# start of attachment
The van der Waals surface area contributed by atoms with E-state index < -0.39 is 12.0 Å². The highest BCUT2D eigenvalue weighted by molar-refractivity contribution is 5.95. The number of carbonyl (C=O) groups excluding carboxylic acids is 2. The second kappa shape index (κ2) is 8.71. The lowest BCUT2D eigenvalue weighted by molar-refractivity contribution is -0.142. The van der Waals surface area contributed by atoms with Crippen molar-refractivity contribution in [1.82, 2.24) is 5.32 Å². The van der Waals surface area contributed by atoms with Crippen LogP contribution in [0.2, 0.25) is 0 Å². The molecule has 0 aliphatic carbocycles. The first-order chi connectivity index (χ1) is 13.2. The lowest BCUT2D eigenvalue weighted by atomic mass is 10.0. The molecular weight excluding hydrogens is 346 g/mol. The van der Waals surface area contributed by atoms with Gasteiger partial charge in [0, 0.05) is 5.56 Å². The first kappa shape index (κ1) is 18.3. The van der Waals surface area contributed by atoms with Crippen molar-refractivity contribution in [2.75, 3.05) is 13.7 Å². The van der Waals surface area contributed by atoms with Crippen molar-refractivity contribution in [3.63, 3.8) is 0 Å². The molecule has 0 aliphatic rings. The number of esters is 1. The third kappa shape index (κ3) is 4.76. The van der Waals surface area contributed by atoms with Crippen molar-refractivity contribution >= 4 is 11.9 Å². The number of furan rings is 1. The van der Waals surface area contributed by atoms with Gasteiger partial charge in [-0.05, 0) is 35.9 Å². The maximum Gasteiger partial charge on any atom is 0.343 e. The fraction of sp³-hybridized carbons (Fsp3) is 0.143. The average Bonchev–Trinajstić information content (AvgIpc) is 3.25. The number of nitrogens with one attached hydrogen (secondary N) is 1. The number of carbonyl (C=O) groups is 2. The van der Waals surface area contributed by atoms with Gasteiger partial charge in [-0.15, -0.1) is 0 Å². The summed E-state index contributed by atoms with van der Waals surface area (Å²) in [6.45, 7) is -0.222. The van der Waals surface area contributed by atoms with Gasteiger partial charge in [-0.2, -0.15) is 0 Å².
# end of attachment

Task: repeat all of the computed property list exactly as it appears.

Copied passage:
The van der Waals surface area contributed by atoms with E-state index < -0.39 is 12.0 Å². The highest BCUT2D eigenvalue weighted by molar-refractivity contribution is 5.95. The number of carbonyl (C=O) groups excluding carboxylic acids is 2. The second kappa shape index (κ2) is 8.71. The lowest BCUT2D eigenvalue weighted by molar-refractivity contribution is -0.142. The van der Waals surface area contributed by atoms with Crippen molar-refractivity contribution in [1.82, 2.24) is 5.32 Å². The van der Waals surface area contributed by atoms with Crippen LogP contribution in [0.2, 0.25) is 0 Å². The molecule has 0 aliphatic carbocycles. The first-order chi connectivity index (χ1) is 13.2. The lowest BCUT2D eigenvalue weighted by atomic mass is 10.0. The molecular weight excluding hydrogens is 346 g/mol. The van der Waals surface area contributed by atoms with Gasteiger partial charge in [0, 0.05) is 5.56 Å². The first kappa shape index (κ1) is 18.3. The van der Waals surface area contributed by atoms with Crippen molar-refractivity contribution in [2.75, 3.05) is 13.7 Å². The van der Waals surface area contributed by atoms with Crippen molar-refractivity contribution in [3.63, 3.8) is 0 Å². The molecule has 0 aliphatic rings. The number of esters is 1. The third kappa shape index (κ3) is 4.76. The van der Waals surface area contributed by atoms with Crippen molar-refractivity contribution >= 4 is 11.9 Å². The number of furan rings is 1. The van der Waals surface area contributed by atoms with Gasteiger partial charge in [-0.05, 0) is 35.9 Å². The maximum Gasteiger partial charge on any atom is 0.343 e. The fraction of sp³-hybridized carbons (Fsp3) is 0.143. The average Bonchev–Trinajstić information content (AvgIpc) is 3.25. The number of nitrogens with one attached hydrogen (secondary N) is 1. The number of carbonyl (C=O) groups is 2. The van der Waals surface area contributed by atoms with Gasteiger partial charge in [-0.15, -0.1) is 0 Å². The summed E-state index contributed by atoms with van der Waals surface area (Å²) in [6.45, 7) is -0.222. The van der Waals surface area contributed by atoms with Gasteiger partial charge in [-0.2, -0.15) is 0 Å².